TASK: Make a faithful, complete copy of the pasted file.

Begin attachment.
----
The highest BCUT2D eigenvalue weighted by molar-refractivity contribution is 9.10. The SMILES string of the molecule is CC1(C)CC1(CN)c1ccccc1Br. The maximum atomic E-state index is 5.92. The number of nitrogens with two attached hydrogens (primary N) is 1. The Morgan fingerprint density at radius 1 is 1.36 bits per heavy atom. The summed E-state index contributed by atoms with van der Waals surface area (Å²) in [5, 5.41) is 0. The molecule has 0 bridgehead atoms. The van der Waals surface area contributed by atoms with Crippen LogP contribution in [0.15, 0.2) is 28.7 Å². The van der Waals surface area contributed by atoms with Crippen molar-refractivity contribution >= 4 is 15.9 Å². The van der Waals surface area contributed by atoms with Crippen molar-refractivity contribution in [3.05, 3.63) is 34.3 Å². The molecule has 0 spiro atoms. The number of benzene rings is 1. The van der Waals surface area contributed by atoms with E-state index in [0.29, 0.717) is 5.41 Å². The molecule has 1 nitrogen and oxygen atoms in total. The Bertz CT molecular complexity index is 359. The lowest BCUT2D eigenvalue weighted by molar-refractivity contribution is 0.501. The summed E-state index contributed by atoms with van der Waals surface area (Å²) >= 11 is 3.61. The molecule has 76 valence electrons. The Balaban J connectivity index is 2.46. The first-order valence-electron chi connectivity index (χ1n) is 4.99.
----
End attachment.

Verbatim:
The highest BCUT2D eigenvalue weighted by molar-refractivity contribution is 9.10. The SMILES string of the molecule is CC1(C)CC1(CN)c1ccccc1Br. The maximum atomic E-state index is 5.92. The number of nitrogens with two attached hydrogens (primary N) is 1. The Morgan fingerprint density at radius 1 is 1.36 bits per heavy atom. The summed E-state index contributed by atoms with van der Waals surface area (Å²) in [5, 5.41) is 0. The molecule has 0 bridgehead atoms. The van der Waals surface area contributed by atoms with Crippen LogP contribution in [0.15, 0.2) is 28.7 Å². The van der Waals surface area contributed by atoms with Crippen molar-refractivity contribution >= 4 is 15.9 Å². The van der Waals surface area contributed by atoms with Crippen molar-refractivity contribution in [3.05, 3.63) is 34.3 Å². The molecule has 0 spiro atoms. The number of benzene rings is 1. The van der Waals surface area contributed by atoms with E-state index in [0.29, 0.717) is 5.41 Å². The molecule has 1 nitrogen and oxygen atoms in total. The Bertz CT molecular complexity index is 359. The lowest BCUT2D eigenvalue weighted by molar-refractivity contribution is 0.501. The summed E-state index contributed by atoms with van der Waals surface area (Å²) >= 11 is 3.61. The molecule has 76 valence electrons. The Balaban J connectivity index is 2.46. The first-order valence-electron chi connectivity index (χ1n) is 4.99.